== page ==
- Gauze and gamgee were applied and the wound was bandaged.
- Wound assessment and pain score were monitored biweekly at the dressing change visit.
We have recruited five female patients with chronic lower limb wounds. At the start of treatment, some patient’s wounds had moderate levels of exudates and slough, which showed improvement over the course of the treatment. The wounds were dressed every 2–3 days depending on the level of exudate. The wound bed improved with a significant decrease in sloughy tissue from 10% at the start of treatment, replaced with healthy granulation and epithelial tissue. The periwound also showed improvement due to the exudate-locking capability of the dressing. The parameters assessed were wound size, wound bed appearance, periwound condition, exudate level and level of pain of the patient. All the parameters listed showed improvement within 4 weeks. The Maxiocel dressing was changed once every three days
In the 14-week evaluation, MaxioCel significantly increased the healing rate, reduced wound area, decreased slough and necrosis, and increased granulation and epithelialisation. Maxiocel also assisted with the reduction of pain as it could be removed easily in one piece. No lasting pain was reported. There was no excessive bleeding in all cases as the haemostatic properties of Maxiocel were also beneficial as it helps to control bleeding while dressing changes.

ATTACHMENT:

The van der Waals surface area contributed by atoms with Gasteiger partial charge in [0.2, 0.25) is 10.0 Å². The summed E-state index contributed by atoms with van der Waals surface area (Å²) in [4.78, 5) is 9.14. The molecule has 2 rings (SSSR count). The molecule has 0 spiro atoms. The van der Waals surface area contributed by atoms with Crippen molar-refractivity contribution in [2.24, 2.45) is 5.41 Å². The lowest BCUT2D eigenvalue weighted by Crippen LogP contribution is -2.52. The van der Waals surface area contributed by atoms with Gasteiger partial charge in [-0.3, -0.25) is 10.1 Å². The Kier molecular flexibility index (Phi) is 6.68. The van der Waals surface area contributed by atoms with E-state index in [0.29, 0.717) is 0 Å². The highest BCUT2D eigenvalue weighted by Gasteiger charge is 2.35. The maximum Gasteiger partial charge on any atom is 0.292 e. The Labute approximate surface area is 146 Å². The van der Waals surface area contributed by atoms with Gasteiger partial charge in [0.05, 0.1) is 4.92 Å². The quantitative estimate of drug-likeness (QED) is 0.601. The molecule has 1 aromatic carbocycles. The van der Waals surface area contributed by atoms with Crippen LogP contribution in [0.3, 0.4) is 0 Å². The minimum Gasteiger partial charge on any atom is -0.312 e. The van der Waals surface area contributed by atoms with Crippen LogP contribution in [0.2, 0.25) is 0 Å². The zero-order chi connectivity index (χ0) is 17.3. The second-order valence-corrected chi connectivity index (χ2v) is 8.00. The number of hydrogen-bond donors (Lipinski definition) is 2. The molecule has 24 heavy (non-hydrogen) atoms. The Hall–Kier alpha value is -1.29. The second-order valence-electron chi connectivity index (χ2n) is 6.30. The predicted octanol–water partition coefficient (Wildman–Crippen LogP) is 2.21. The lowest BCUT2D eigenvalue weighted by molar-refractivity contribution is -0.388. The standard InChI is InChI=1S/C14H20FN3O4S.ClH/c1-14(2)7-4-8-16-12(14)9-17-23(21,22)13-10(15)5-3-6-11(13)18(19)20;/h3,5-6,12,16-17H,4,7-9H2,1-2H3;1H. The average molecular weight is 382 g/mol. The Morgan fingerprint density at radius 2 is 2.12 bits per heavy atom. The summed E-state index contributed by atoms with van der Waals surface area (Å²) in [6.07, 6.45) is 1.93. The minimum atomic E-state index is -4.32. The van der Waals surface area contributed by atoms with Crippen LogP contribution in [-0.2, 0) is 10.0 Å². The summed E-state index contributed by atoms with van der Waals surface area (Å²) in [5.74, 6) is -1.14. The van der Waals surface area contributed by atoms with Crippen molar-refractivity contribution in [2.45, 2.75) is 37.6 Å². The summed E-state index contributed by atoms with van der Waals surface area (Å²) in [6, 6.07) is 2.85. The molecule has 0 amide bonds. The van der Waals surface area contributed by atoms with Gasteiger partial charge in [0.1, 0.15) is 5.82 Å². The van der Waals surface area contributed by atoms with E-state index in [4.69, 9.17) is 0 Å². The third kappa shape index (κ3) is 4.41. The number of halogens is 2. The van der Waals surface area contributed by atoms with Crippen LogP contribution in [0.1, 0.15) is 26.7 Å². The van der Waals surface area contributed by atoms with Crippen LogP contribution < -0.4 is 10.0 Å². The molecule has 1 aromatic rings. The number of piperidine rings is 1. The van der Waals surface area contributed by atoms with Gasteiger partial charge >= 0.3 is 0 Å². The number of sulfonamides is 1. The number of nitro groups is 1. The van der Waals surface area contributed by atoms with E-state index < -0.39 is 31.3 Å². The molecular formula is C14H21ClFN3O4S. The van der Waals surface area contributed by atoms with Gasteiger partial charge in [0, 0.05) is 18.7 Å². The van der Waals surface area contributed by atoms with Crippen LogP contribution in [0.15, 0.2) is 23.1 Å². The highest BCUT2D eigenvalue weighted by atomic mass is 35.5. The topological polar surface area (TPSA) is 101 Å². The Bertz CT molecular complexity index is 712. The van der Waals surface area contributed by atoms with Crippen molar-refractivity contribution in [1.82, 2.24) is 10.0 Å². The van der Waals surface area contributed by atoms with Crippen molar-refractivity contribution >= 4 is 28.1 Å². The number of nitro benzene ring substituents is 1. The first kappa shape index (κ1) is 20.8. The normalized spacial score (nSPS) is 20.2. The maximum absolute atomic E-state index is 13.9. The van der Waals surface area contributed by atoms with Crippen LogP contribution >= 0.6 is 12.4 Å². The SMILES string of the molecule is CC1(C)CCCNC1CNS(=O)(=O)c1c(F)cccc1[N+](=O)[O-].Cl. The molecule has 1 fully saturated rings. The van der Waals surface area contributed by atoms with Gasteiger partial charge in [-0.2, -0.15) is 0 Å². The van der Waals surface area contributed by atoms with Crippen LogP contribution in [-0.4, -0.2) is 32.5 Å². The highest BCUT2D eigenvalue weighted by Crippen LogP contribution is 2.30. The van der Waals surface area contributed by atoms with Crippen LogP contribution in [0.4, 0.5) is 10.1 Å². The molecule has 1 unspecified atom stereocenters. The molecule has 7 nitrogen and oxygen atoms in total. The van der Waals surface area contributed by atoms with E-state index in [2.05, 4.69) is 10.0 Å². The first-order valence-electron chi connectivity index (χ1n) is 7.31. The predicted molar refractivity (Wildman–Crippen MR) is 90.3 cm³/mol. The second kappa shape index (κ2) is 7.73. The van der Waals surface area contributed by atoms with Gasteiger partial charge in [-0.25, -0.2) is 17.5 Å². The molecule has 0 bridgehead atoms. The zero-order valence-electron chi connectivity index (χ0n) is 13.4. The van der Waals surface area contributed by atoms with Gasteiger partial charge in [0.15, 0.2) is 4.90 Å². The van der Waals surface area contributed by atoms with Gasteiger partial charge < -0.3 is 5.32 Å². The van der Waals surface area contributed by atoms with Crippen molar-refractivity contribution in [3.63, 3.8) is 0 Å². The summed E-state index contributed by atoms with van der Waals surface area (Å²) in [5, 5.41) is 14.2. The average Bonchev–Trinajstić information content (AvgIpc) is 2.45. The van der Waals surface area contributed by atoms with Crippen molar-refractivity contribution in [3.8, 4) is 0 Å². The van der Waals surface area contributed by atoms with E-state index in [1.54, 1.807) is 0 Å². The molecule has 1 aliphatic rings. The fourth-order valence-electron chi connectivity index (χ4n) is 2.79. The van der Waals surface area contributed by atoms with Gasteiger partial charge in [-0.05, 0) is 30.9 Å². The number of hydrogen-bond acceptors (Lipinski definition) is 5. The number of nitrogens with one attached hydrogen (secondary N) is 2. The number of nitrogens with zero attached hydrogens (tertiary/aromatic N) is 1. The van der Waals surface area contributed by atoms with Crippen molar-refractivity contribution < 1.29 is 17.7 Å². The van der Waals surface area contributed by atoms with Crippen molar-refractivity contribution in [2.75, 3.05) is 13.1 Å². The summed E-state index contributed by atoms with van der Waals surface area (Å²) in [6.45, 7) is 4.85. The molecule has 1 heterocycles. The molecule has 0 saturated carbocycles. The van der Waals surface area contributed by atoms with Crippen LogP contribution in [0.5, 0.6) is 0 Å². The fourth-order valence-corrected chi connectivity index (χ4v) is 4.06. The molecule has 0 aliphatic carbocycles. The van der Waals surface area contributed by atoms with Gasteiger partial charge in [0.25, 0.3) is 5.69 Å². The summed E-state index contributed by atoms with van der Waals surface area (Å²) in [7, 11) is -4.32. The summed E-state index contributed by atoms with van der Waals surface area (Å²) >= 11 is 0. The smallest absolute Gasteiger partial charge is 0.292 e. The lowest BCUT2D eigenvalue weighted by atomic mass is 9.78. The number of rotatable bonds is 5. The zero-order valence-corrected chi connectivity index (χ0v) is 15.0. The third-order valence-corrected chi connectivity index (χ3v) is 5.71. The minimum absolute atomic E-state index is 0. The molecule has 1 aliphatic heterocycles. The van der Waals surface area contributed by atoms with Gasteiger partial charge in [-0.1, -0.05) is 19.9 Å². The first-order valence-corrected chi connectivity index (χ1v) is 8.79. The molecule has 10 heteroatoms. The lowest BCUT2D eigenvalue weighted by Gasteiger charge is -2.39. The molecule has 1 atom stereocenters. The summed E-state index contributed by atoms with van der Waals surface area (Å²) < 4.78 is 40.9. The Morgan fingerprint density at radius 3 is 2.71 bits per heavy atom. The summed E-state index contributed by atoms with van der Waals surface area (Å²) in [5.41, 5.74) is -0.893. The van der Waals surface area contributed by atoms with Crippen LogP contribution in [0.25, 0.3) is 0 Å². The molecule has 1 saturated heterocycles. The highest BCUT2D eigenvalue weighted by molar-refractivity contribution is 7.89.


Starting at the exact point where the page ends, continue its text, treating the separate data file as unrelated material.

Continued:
This is a small observational study with limited number of cases. A more robust study with larger number of patients is required to confirm these preliminary results
Other limitations include the wounds assessed in this study. The cases did not include arterial ulcers. Time taken for full re-epithelisation was not considered assessed.
Wound bed preparation and dressing choice must provide an environment suitable to aid wound healing, protection of the wound and wound closure. To treat chronic hard-to-heal wounds, the ideal wound dressing should be chosen to maintain a suitable moisture level in the wound bed. The dressing chosen should be nontoxic, serve as a bacterial barrier, have a haemostatic characteristic for minor bleeding, and promote wound healing. Additionally, it should also manage pain and decrease scar formation at the site and should be easily removable. In this case, series MaxioCel has achieved positive outcomes through its significant healing capacities as measured by a reduction in wound surface area, improvement to the wound bed and periwound skin, and a reduction in reported pain. Chronic hard-to-heal wounds can improve and progress to healing if the bioburden is eliminated by clearing of necrotic and sloughy tissue. These objectives were achieved with the BMG dressing. The dressing has not only allowed the wound to progress toward healing but also demonstrated pain reduction in patients as it could be easily removed, in one piece.